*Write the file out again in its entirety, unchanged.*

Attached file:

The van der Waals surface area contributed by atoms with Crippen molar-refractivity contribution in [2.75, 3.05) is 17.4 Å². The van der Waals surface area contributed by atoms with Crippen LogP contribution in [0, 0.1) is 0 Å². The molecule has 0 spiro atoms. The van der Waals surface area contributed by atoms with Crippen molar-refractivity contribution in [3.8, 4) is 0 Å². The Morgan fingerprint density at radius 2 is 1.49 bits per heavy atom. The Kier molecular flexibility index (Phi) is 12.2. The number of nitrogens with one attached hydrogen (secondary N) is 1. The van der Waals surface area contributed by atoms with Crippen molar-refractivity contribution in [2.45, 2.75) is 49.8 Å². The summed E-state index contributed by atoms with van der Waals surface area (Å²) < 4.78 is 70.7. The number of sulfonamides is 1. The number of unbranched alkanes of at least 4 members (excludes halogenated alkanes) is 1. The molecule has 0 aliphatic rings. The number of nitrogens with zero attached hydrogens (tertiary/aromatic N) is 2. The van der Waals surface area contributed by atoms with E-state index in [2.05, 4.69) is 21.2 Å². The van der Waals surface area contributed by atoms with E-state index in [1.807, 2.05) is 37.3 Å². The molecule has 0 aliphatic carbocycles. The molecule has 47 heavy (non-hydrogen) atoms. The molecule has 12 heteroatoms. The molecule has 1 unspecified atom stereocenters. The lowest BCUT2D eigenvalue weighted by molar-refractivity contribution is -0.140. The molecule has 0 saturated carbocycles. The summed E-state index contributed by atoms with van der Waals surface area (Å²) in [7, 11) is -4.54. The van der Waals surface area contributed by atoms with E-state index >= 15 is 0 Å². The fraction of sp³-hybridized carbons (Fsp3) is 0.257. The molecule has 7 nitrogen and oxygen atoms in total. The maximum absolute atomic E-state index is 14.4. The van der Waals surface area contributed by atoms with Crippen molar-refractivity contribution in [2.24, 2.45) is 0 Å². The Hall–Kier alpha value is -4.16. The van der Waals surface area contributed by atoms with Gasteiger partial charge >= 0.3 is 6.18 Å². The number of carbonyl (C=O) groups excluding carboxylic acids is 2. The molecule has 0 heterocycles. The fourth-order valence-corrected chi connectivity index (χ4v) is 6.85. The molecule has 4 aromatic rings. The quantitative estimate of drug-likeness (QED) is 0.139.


The van der Waals surface area contributed by atoms with Crippen molar-refractivity contribution in [2.75, 3.05) is 17.4 Å². The van der Waals surface area contributed by atoms with Crippen LogP contribution in [0, 0.1) is 0 Å². The molecule has 0 spiro atoms. The van der Waals surface area contributed by atoms with Crippen molar-refractivity contribution in [3.8, 4) is 0 Å². The Morgan fingerprint density at radius 2 is 1.49 bits per heavy atom. The Kier molecular flexibility index (Phi) is 12.2. The number of nitrogens with one attached hydrogen (secondary N) is 1. The van der Waals surface area contributed by atoms with Crippen molar-refractivity contribution in [2.45, 2.75) is 49.8 Å². The summed E-state index contributed by atoms with van der Waals surface area (Å²) < 4.78 is 70.7. The number of sulfonamides is 1. The number of unbranched alkanes of at least 4 members (excludes halogenated alkanes) is 1. The molecule has 0 aliphatic rings. The number of nitrogens with zero attached hydrogens (tertiary/aromatic N) is 2. The van der Waals surface area contributed by atoms with E-state index in [2.05, 4.69) is 21.2 Å². The van der Waals surface area contributed by atoms with E-state index in [1.807, 2.05) is 37.3 Å². The molecule has 0 aliphatic carbocycles. The molecule has 47 heavy (non-hydrogen) atoms. The molecule has 12 heteroatoms. The molecule has 1 unspecified atom stereocenters. The lowest BCUT2D eigenvalue weighted by molar-refractivity contribution is -0.140. The molecule has 0 saturated carbocycles. The summed E-state index contributed by atoms with van der Waals surface area (Å²) in [7, 11) is -4.54. The van der Waals surface area contributed by atoms with E-state index >= 15 is 0 Å². The fraction of sp³-hybridized carbons (Fsp3) is 0.257. The molecule has 7 nitrogen and oxygen atoms in total. The maximum absolute atomic E-state index is 14.4. The van der Waals surface area contributed by atoms with Crippen molar-refractivity contribution in [2.24, 2.45) is 0 Å². The Hall–Kier alpha value is -4.16. The van der Waals surface area contributed by atoms with Gasteiger partial charge >= 0.3 is 6.18 Å². The number of carbonyl (C=O) groups excluding carboxylic acids is 2. The molecule has 0 heterocycles. The fourth-order valence-corrected chi connectivity index (χ4v) is 6.85. The molecule has 4 aromatic rings. The quantitative estimate of drug-likeness (QED) is 0.139.